A NEW STUDY says that sharks might be jazzier than previously thought.
Like other fish, sharks are adept at homing in on sounds. Sound waves can travel up to four times faster in water than they do in air, and fish often use them to find food, locate hiding places, and communicate with other fish.
But can sharks, which are smarter than other fish, differentiate between music and associate tunes with food? Using science, PhD student Catarina Vila-Pouca and professor Culum Brown, both at the Macquarie University Fish Lab in Marsfield, New South Wales, found that the predators can be trained to identify jazz music with a food incentive.
Their results were published in the journal Animal Cognition this week.
Play That Funky Music, Shark Boy
When dying prey wriggles in the water, it gives off a low-frequency “yummy hum” that attracts larger predators to the area. Contrary to the catchy name, the sound isn’t actually a hum—rather, it consists of rapid pulses, which sharks prefer over monotonous drones.
In the past, experts thought sharks associated the sounds of a boat engine with food. In cage-diving, sharks are frequently baited with bloody chum to get the apex predators to approach divers. Despite popular belief, sharks are not human-hunting death machines.
The researchers hypothesized that sharks could learn to associate musical stimulus with a food reward and differentiate between different types of stimuli. They also wanted to see if personality traits would play a role in individual cognitive performance. Previous studies have given evidence that sharks, like humans, have specific personality traits—some are social while others appear more introverted.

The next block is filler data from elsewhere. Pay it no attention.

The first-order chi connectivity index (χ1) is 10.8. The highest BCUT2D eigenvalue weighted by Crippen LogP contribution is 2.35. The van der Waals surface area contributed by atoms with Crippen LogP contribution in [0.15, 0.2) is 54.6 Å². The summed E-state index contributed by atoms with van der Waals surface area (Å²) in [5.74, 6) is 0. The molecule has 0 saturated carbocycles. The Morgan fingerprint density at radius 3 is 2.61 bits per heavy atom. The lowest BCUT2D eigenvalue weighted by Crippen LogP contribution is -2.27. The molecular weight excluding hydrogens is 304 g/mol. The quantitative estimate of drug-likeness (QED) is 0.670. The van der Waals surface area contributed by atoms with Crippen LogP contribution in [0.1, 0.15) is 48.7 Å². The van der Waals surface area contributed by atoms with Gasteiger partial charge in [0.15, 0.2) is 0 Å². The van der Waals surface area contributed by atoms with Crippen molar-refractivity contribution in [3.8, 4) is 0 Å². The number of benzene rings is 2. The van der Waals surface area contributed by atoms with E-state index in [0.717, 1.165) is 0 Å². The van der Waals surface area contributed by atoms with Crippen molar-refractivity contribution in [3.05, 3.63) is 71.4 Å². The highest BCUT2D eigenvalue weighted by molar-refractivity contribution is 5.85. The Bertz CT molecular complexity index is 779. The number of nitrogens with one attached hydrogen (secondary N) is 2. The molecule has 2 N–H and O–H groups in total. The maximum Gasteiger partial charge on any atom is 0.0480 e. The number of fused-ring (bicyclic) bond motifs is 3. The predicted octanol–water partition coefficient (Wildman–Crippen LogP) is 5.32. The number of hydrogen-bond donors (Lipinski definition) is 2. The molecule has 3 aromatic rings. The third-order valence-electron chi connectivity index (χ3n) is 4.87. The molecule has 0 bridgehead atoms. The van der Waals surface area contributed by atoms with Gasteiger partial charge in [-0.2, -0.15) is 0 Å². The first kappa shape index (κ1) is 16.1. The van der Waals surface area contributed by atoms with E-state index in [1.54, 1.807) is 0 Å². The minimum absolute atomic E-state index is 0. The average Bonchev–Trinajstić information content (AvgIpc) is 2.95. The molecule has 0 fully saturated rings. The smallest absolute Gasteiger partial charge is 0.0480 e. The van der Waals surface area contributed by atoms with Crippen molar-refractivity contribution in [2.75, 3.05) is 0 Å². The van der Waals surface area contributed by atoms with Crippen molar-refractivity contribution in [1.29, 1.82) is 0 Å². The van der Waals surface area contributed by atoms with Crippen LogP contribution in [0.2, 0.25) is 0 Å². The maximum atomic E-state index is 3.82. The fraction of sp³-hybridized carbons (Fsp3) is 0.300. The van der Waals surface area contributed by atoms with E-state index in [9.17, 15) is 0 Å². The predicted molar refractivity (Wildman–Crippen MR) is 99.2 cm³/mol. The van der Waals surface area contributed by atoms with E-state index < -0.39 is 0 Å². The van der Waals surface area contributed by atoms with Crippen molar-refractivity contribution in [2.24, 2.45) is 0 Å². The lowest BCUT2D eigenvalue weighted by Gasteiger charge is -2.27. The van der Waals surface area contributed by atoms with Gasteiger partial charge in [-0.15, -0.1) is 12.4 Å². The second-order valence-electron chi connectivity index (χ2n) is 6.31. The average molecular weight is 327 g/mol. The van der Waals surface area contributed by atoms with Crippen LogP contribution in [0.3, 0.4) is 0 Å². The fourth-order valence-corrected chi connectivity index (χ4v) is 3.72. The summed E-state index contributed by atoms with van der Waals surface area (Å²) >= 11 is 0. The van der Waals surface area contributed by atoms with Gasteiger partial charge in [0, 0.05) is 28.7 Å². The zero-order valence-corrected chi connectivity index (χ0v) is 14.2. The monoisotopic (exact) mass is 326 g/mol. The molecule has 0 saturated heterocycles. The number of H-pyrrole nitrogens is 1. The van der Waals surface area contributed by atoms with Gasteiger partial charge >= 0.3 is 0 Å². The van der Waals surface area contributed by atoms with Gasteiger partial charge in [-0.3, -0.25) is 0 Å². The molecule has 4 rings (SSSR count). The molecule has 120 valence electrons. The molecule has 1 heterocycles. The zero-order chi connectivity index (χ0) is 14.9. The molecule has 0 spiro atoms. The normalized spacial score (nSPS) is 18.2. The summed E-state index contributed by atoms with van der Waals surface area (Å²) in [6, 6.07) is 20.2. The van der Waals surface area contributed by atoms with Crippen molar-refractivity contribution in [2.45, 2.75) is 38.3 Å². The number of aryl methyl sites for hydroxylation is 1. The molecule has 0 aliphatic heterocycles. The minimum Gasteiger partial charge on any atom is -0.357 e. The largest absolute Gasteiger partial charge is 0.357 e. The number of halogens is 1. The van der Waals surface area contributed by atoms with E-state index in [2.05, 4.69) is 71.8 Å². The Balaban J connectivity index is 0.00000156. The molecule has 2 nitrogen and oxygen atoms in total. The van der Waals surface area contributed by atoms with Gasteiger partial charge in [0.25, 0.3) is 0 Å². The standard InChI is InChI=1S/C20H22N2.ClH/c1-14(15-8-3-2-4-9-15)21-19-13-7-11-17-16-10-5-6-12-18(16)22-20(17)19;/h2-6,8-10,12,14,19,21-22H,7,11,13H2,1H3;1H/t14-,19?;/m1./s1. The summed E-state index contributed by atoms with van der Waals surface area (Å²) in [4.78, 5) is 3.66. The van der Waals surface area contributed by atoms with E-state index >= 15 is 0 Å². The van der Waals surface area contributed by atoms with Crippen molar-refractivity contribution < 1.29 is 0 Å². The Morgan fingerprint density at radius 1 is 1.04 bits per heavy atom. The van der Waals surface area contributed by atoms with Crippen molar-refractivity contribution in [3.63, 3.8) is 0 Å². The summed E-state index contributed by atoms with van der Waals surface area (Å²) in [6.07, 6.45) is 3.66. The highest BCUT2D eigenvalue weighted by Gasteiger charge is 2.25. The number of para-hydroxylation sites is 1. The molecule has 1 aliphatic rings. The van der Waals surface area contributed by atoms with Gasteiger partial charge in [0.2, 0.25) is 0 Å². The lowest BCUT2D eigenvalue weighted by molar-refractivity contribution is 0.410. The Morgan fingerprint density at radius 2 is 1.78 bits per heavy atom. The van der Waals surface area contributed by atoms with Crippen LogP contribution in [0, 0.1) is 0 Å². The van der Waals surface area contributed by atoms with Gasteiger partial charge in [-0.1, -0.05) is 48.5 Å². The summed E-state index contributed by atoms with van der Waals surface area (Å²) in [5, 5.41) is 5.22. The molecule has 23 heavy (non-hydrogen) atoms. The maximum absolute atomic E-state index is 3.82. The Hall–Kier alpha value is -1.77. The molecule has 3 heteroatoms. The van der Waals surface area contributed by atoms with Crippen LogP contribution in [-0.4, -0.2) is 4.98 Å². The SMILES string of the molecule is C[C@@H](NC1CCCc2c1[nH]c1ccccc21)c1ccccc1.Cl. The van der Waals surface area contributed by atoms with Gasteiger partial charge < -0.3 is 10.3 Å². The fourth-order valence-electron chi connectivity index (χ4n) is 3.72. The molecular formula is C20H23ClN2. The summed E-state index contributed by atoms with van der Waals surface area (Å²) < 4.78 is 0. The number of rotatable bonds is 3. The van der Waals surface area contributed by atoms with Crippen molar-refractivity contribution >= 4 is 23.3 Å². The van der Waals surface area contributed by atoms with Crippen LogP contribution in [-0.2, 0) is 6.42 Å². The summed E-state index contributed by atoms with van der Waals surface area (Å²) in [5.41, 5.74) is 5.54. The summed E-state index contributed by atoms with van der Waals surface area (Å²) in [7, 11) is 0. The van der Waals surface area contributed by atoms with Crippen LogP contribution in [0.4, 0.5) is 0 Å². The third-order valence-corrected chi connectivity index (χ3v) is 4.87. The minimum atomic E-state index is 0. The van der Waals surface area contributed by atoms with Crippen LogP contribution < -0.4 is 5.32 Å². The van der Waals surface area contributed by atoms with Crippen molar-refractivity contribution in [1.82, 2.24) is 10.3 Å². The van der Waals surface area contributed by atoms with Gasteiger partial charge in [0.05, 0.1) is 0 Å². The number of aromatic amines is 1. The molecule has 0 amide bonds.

For the study, the researchers played jazz music from speakers at one end of a tank and taught juvenile Port Jackson sharks to go to a feeding station for a reward. Out of the eight trained sharks, five appeared to have learned to identify the boogie beats of jazz music.
However, the researchers found that sharks can’t immediately differentiate between genres. When they played jazz and classical music out of different speakers placed at opposite ends of their tank, the sharks became confused as to which source they should go to for food.
“Right off, I would probably guess that the jazz music happened to have more of a regular beat that would be more what the sharks are used to being attracted to,” says Phillip Lobel, a Boston University biology professor and National Geographic grantee who was not involved in the study.
The sharks were later trained to distinguish between jazz and classical music and swim to opposite corners of the tank. However, their reaction to the jazzy tunes declined—some of the sharks developed a bias for swimming to the right side of the tank, which was not the side that had jazz music.
“The task is harder than it sounds, because the sharks had to learn that different locations were associated with a particular genre of music, which was then paired with a food reward,” Brown says in a press release. “Perhaps with more training they would have figured it out.”
The study results could yield some insights into the learning abilities of sharks, Vila-Pouca says. Although the research only looked at Port Jackson sharks, experts say some species are more intelligent than the average fish. (Related: “Why Great White Sharks Are Still a Mystery to Us”)
“When I’m on the boat, [great white sharks will] pop their heads out of the water and look me directly in the eye,” shark expert Leonard Compagno told Smithsonian Magazine in 2008. “They feed on large-brained social animals such as seals and dolphins, and to do this you have to operate on a level higher than a simple machine mentality of an ordinary fish.”
Lobel says the study emphasizes the harmful role noise pollution plays in marine habitats. When boats go through shallow shark nurseries, he adds, noise from the engine could damage the predators physically and affect their ability to find food in the future.
“Think about blasting an air horn at a baby,” Lobel says. “That would probably make it deaf for the rest of its life.”
Helping to educate the public more about sharks, and their intelligence, might help to dispel rumors about them, Vila-Pouca adds, summing up her thoughts in the press release:
“Gaining a better understanding of this will help grow positive public opinion of sharks and may shift public and political will towards their conservation.”
Lead Image: A Port Jackson shark swims by in New South Wales. PHOTOGRAPH BY FRED BAVENDAM, MINDEN PICTURES/NATIONAL GEOGRAPHIC CREATIVE